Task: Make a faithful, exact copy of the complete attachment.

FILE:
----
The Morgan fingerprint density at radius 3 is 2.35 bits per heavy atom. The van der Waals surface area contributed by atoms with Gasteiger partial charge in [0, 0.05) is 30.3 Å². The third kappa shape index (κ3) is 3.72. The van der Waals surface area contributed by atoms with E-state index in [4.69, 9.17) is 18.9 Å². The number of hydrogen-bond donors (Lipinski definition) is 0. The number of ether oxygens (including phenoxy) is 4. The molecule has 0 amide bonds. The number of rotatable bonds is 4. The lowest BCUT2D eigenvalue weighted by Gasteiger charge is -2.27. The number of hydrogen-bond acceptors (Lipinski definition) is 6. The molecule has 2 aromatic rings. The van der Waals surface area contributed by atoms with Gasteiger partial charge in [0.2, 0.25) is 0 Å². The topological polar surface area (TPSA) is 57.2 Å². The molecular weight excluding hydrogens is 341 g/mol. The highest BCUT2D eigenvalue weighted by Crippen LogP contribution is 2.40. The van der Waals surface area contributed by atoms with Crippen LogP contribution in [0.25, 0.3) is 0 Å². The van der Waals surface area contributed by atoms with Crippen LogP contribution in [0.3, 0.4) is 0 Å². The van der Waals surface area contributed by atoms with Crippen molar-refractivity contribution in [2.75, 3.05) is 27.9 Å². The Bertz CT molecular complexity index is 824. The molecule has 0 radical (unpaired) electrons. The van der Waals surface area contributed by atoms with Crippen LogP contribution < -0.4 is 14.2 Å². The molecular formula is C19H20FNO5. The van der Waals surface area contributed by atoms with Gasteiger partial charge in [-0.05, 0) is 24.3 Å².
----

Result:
The Morgan fingerprint density at radius 3 is 2.35 bits per heavy atom. The van der Waals surface area contributed by atoms with Gasteiger partial charge in [0, 0.05) is 30.3 Å². The third kappa shape index (κ3) is 3.72. The van der Waals surface area contributed by atoms with E-state index in [4.69, 9.17) is 18.9 Å². The number of hydrogen-bond donors (Lipinski definition) is 0. The number of ether oxygens (including phenoxy) is 4. The molecule has 0 amide bonds. The number of rotatable bonds is 4. The lowest BCUT2D eigenvalue weighted by Gasteiger charge is -2.27. The number of hydrogen-bond acceptors (Lipinski definition) is 6. The molecule has 2 aromatic rings. The van der Waals surface area contributed by atoms with Gasteiger partial charge in [0.2, 0.25) is 0 Å². The topological polar surface area (TPSA) is 57.2 Å². The molecular weight excluding hydrogens is 341 g/mol. The highest BCUT2D eigenvalue weighted by Crippen LogP contribution is 2.40. The van der Waals surface area contributed by atoms with Crippen LogP contribution in [0.25, 0.3) is 0 Å². The van der Waals surface area contributed by atoms with Crippen LogP contribution in [0.3, 0.4) is 0 Å². The van der Waals surface area contributed by atoms with Crippen molar-refractivity contribution in [2.75, 3.05) is 27.9 Å². The Bertz CT molecular complexity index is 824. The molecule has 0 radical (unpaired) electrons. The van der Waals surface area contributed by atoms with Crippen LogP contribution < -0.4 is 14.2 Å². The molecular formula is C19H20FNO5. The van der Waals surface area contributed by atoms with Gasteiger partial charge in [-0.05, 0) is 24.3 Å².